Washington, D.C. — Today, because of her leadership on veterans issues as the Ranking Member of the House Veterans’ Affairs Subcommittee on Health, Congresswoman Julia Brownley (D-Westlake Village) was named to the conference committee for the VA reform bill.
At the beginning of the 113th Congress, Congresswoman Brownley was elected by her colleagues to serve as the Ranking Member of the Health Subcommittee, where she has focused on many of the issues in the VA reform bill.
Below is the text of her House floor remarks as delivered:
Thank you, Mr. Speaker, and thank you to the gentlelady from Arizona.
I rise to support the motion to instruct conferees.
I grew up in a military home.
I personally understand the sacrifices our service members and their families make in service to our nation.
My father was the proudest Marine. My brother was a P-3 pilot for 20 years in the Navy, and my uncles served in both World War II and Vietnam.
When I was elected to Congress, I asked to serve on the House Veterans’ Affairs Committee to represent our future veterans at Naval Base Ventura County and throughout our country, to represent our current veterans that live in Ventura County and throughout the country, and to represent our military families who also commit to serve our nation.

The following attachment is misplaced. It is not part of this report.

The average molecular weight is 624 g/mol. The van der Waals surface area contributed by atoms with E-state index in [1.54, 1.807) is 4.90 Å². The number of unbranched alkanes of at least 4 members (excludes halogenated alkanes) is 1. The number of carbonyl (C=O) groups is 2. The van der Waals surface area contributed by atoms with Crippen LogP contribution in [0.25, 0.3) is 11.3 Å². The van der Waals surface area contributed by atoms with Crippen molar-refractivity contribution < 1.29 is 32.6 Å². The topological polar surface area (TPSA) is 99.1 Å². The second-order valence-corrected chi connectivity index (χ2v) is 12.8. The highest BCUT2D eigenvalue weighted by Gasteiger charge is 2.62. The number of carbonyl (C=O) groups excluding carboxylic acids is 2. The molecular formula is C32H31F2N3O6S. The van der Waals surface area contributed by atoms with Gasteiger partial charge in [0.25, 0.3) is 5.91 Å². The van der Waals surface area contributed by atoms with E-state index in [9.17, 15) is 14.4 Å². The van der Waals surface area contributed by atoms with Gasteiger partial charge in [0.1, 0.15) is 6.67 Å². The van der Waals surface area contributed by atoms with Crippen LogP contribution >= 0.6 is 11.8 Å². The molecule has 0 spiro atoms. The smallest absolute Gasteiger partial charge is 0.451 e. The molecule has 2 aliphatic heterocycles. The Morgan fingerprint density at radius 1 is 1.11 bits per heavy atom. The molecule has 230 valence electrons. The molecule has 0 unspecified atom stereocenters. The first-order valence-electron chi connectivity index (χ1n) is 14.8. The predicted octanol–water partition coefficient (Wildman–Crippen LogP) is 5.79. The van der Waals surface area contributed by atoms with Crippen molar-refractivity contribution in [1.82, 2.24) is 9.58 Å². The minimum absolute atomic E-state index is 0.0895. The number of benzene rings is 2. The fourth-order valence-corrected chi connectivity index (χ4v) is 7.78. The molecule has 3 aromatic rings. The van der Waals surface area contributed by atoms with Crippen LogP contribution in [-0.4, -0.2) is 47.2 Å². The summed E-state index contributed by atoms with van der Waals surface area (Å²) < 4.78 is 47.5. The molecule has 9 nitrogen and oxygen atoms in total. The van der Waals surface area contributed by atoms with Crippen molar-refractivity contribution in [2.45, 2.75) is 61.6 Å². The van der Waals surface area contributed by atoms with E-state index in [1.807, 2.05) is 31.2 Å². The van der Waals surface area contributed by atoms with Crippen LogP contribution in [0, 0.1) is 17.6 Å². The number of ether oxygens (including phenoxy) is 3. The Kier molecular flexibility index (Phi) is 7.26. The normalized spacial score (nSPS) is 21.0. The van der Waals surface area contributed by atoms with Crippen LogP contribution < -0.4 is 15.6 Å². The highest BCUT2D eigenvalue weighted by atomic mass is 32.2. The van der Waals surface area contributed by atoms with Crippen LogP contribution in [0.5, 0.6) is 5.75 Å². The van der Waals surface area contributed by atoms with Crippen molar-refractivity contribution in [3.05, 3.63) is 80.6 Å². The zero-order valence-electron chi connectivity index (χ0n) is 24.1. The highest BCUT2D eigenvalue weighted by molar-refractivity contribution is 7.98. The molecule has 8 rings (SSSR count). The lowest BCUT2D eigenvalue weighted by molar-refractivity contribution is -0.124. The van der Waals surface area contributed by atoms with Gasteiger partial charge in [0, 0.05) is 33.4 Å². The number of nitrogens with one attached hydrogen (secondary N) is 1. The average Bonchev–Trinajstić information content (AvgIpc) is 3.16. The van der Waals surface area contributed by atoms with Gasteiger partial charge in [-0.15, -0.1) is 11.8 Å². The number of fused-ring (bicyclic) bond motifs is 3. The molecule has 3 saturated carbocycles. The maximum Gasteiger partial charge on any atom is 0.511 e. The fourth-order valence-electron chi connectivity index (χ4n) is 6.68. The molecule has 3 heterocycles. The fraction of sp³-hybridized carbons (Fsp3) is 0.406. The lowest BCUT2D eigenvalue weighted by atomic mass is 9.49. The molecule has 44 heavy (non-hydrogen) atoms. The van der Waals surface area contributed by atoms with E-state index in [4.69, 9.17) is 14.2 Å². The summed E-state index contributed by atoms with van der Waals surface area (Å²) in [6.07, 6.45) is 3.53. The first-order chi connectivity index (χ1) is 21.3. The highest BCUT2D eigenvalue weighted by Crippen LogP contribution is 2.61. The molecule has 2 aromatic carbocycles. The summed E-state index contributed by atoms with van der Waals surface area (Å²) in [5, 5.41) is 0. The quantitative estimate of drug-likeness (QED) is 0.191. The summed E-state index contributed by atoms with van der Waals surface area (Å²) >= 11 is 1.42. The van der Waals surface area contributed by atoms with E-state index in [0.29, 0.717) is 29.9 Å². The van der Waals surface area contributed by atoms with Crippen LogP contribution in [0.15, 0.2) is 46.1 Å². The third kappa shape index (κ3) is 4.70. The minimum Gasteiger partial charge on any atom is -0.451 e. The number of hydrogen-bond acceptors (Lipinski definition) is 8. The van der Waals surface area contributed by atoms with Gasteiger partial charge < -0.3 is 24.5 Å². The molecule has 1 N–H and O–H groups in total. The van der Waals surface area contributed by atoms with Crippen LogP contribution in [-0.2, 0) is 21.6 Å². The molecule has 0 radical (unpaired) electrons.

One of the greatest pleasures of working on the Veterans’ Affairs Committee is addressing the issues at hand in a bipartisan way, and I want to thank the chairman, Chairman Miller, for his leadership, and Ranking Member Michaud, because this committee has remained in a bipartisan mode to address these issues.
Every week, we discuss innovative ways to improve access to good-paying jobs, how to strengthen education opportunities for our veterans, to reduce wait times for critical and fundamental health care, and much, much more.
I was deeply honored when my colleagues elected me to serve as the ranking member of the Subcommittee on Health to ensure our veterans’ health needs are properly addressed, including improving access to traditional and mental health care.
As my colleagues know, there is a lot of improvement that needs to take place at the VA.
We have a sacred responsibility to those who serve our country in uniform.
Just as the military leaves no one behind on the battlefield, we must leave no veteran behind when they come home.
The motion to instruct is the best path to completing a conference agreement to fix the long-term problems at the VA.
Let’s ensure we are serving our veterans as well as they have served us.